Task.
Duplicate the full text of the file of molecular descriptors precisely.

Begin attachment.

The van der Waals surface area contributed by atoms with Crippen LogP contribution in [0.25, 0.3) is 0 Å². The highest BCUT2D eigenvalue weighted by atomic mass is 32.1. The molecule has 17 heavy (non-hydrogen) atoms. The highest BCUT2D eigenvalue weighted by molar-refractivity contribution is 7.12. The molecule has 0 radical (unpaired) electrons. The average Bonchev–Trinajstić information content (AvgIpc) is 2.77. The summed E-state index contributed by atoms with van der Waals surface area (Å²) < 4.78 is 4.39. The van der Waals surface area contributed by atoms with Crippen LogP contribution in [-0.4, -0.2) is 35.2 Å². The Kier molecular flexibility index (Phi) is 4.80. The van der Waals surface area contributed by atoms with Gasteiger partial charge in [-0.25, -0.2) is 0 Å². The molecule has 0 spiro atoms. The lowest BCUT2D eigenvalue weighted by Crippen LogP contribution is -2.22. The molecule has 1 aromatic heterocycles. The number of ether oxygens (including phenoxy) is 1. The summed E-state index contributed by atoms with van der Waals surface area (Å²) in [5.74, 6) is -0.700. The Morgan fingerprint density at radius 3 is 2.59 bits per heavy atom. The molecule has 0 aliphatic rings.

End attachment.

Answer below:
The van der Waals surface area contributed by atoms with Crippen LogP contribution in [0.25, 0.3) is 0 Å². The highest BCUT2D eigenvalue weighted by atomic mass is 32.1. The molecule has 17 heavy (non-hydrogen) atoms. The highest BCUT2D eigenvalue weighted by molar-refractivity contribution is 7.12. The molecule has 0 radical (unpaired) electrons. The average Bonchev–Trinajstić information content (AvgIpc) is 2.77. The summed E-state index contributed by atoms with van der Waals surface area (Å²) < 4.78 is 4.39. The van der Waals surface area contributed by atoms with Crippen LogP contribution in [-0.4, -0.2) is 35.2 Å². The Kier molecular flexibility index (Phi) is 4.80. The van der Waals surface area contributed by atoms with Gasteiger partial charge in [-0.25, -0.2) is 0 Å². The molecule has 0 spiro atoms. The lowest BCUT2D eigenvalue weighted by Crippen LogP contribution is -2.22. The molecule has 1 aromatic heterocycles. The number of ether oxygens (including phenoxy) is 1. The summed E-state index contributed by atoms with van der Waals surface area (Å²) in [5.74, 6) is -0.700. The Morgan fingerprint density at radius 3 is 2.59 bits per heavy atom. The molecule has 0 aliphatic rings.